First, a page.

Animal Numbers, Swine Korea, Republic of

2013

2014

2015

Market Year Begin: Jan 2013

Market Year Begin: Jan 2014

Market Year Begin: Jan 2015

USDA Official

New Post

USDA Official

New Post

USDA Official

New Post

Total Beginning Stocks

9,916

9,916

9,912

9,912

10,090

Sow Beginning Stocks

962

962

895

895

937

Production (Pig Crop)

16,953

16,953

15,500

16,812

17,600

Total Imports

2

2

2

2

2

Total Supply

26,871

26,871

25,414

26,726

27,692

Total Exports

0

0

0

0

0

Sow Slaughter

0

0

0

0

0

Other Slaughter

16,359

16,359

15,288

15,686

16,200

Total Slaughter

16,359

16,359

15,288

15,686

16,200

Loss

600

600

950

950

1,000

Ending Inventories

9,912

9,912

9,176

10,090

10,492

Total Distribution

26,871

26,871

25,414

26,726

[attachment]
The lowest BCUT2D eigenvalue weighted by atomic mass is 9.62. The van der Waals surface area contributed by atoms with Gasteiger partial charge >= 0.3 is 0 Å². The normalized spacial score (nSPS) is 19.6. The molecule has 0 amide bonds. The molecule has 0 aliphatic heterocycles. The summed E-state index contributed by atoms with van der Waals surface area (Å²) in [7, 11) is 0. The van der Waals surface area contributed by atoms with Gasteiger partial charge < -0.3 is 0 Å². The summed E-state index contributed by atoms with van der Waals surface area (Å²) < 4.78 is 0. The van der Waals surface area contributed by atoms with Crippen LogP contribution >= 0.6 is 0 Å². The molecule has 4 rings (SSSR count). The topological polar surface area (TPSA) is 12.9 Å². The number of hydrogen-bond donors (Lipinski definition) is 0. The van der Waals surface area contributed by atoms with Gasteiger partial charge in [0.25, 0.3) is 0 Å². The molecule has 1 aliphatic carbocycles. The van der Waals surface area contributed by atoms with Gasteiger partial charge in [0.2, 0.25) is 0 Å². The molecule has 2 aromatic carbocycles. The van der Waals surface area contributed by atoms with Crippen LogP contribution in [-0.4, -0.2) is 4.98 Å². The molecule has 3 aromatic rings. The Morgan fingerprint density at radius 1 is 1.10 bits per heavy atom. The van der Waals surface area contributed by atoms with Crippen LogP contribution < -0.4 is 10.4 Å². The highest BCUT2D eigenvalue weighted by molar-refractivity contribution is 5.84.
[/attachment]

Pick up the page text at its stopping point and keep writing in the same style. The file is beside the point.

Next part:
27,692

Meat, Swine

Production:

As total swine inventory remained low due to the effect of sow reduction that took place during the second half of 2013, and increased PED outbreaks during the first half of 2014, total swine slaughter dropped by over 4 percent in 2014 over the previous year's level. As a result, pork production in 2014 dropped 52,000 MT over the 2013 level. Pork production is projected to increase during the second half of 2015 as the increased swine herd beginning from the second half of 2014 is brought out for slaughtering. The effect on total pork production from the FMD outbreak that began on December 3, 2014 is minimal so far as the total number of swine culled up to March 4, 2015 is 114,257 head. Considering that the average daily slaughter number is around 60,000 head and total swine inventory is over 10 million head, the culled number thus far is not expected to dampen total pork production in 2015. However, it still remains to be seen how long it will take to eradicate FMD.